True, it’s unwieldy — but also telling. We all know the Avro reference, and the mythology of Canada’s supposedly stifled might it represents. In the ‘80s Greyson went to Ottawa’s National Archives and poured red paint over the Constitution, which got the art student 89 days in jail. He said that since he was “displeased with the federal government’s decision to allow U.S. cruise missile testing in Canada, Greyson had wanted to ‘graphically illustrate to Canadians’ how wrong the government was.” (Thanks, Wikipedia.) Rounding out the title is a reference to Cold Lake — which of course is entirely dependent on the Canadian Forces base there, a crucial NATO site.

Montcombroux’s works move from amusing to a culture of aggression. Reconstruction is also a vague term — like any word we use a lot, it possesses fluid, often contradictory meanings. We’re not pointing weapons at Russia anymore, but we’re still pointing weapons — and with Bush Jr. set to come to Saskatoon, it’s interesting to note how many neo-cons speak of Iraq not in terms of oil, but in terms of “father issues”: can we get more Freudian than that?

Exhibition Catalogue: No Overnight Camping - Irene Loughlin

Ontario - Stephanie Vegh
Hamilton Artists Inc. - February 26, 2013

No Overnight Camping at Hamilton Artists Inc. brings together two Saskatoon-based artists, Dagmara Genda and Bruce Montcombroux, who share in a seamless adaptation of found materials as subtle players in their overwhelmingly accomplished creations. From Genda's virtuoso drawings to Montcombroux's floating sculptural worlds, both artists forage in the realm of the manufactured to strike out new definitions of wilderness.

Bruce Montcombroux, The New Babylon Satellites: I-V, mixed media, plastic model parts, 3D printing.

Like makeshift vessels enacting their escape from these maelstroms, Bruce Montcombroux's The New Babylon Satellites: I-V hover in suspension from the gallery ceiling and bristle with plastic filaments evocative of nautical rigging. The ramshackle habitats built on the moss of these prismatic meteors are suggestive of bare survival despite their giddy colours and precious proportions. Whether sanctuaries or playgrounds, Montcombroux's sculptures together with Genda's drawings are impeccably controlled expressions of the uncontrollable consequences of human forays into the wild.

GeNext@AGR - Art Gallery of Regina
January 26 - March 9, 2011


Part of World Routes: Love, Saskatchewan (July 23-25, 2010), Harbourfront Centre will present a group of visual arts installations – COMBINE and TACK – that will bring a new perspective to the cultural production from this province.

COMBINE situates the works of 17 artists throughout York Quay Centre. The title conjoins two iconic references – the image of the mighty prairie farming machine and the assemblages first created by Robert Rauschenberg – a hint to where the artists are from and what they are up to. Participating artists were selected for their mutual understanding of how the amalgamation of disparate objects and images can create new stories and meanings. Curated by Patrick Macaulay.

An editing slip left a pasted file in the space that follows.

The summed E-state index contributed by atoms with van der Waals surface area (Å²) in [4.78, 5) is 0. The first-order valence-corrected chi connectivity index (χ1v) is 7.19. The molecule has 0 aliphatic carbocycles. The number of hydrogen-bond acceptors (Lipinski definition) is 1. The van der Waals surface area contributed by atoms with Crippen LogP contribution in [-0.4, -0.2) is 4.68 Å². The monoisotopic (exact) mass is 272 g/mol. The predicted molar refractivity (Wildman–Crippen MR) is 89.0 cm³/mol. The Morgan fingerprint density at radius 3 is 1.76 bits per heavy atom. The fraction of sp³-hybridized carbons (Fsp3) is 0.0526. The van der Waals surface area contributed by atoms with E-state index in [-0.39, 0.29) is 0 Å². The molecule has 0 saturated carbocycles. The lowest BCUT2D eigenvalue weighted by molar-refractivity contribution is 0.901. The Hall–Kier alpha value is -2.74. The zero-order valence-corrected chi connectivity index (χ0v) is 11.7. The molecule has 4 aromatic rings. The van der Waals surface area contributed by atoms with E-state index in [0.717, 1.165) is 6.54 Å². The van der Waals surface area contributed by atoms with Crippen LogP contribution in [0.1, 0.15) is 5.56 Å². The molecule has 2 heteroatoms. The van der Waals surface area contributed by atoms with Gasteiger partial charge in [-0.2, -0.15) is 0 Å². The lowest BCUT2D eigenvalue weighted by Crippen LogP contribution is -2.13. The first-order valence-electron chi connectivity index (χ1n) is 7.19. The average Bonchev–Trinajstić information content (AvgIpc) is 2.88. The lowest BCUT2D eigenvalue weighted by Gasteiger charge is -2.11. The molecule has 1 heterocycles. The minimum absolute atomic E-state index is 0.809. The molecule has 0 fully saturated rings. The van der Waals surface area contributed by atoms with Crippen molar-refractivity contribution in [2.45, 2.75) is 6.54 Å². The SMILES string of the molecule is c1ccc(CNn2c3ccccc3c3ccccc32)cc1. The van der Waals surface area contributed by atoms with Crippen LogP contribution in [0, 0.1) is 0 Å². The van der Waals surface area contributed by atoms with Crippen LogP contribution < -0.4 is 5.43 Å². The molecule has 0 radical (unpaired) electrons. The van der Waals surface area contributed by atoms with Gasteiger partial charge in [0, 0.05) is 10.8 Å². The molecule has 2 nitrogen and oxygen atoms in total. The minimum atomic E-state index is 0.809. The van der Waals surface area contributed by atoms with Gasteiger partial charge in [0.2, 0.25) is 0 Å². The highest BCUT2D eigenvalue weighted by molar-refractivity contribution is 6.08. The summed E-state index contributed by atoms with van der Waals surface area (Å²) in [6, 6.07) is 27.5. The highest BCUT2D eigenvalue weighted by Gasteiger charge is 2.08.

Leah Sandals, National Post · Saturday, Jul. 17, 2010

The Harbourfront arts hub is a little less than aesthetically pleasing right now, with a huge area fenced off for redevelopment. While future results (greenery above, parking below) might be pretty, the current construction-zone motif is not. Fortunately, there's pleasing stuff to see indoors.

COMBINE AT YORK QUAY GALLERY - 235 Queens' Quay W., to Sept. 19

The current art Zeitgeist tends to favour works and artists who abandon specific times and places for international art histories and trends. This de facto standard of placelessness makes a show like Combine, which focuses on 18 artists from Saskatchewan, all the more intriguing. The sheer scale of some of these artworks, like Alison Norlen's terrific, wall-sized drawing of an old rollercoaster, evokes the vast amounts of space available on the prairies, both in the studio and under the sky. Bruce Montcombroux's playful sculptural redos of a houseboat and a skidoo, along with Clint Neufeld's pristine ceramic reproductions of massive, greasy machine engines, aren't afraid of taking up space or referencing rural life either. (Neufeld overplays his juxtapositions, but still impresses.) Amalie Atkins' silent-film-like videos set sweet, hipster-fairytale narratives against striking long-grass coulees, while Stacia Verigin magically crafts miniature forests out of mere sawdust. Also, Joi T. Arcand plays up prairie politics, transforming English signage in SK cityscapes into Plains Cree versions. Of course, there's a lot more than geographic determinism at work here -- to imply otherwise would be dangerous. All these producers do reflect more global streams of creative practice. But it's still damn fun to figure where wheat pools and bunny hugs (look it up, Hogtowner!) might also land in the mix.

Toy Soldiers
Forest City Gallery, London ON, March 13 - May 1st, 2009
Bruce Montcombroux, Toni Hafkenscheid, Todd Tremeer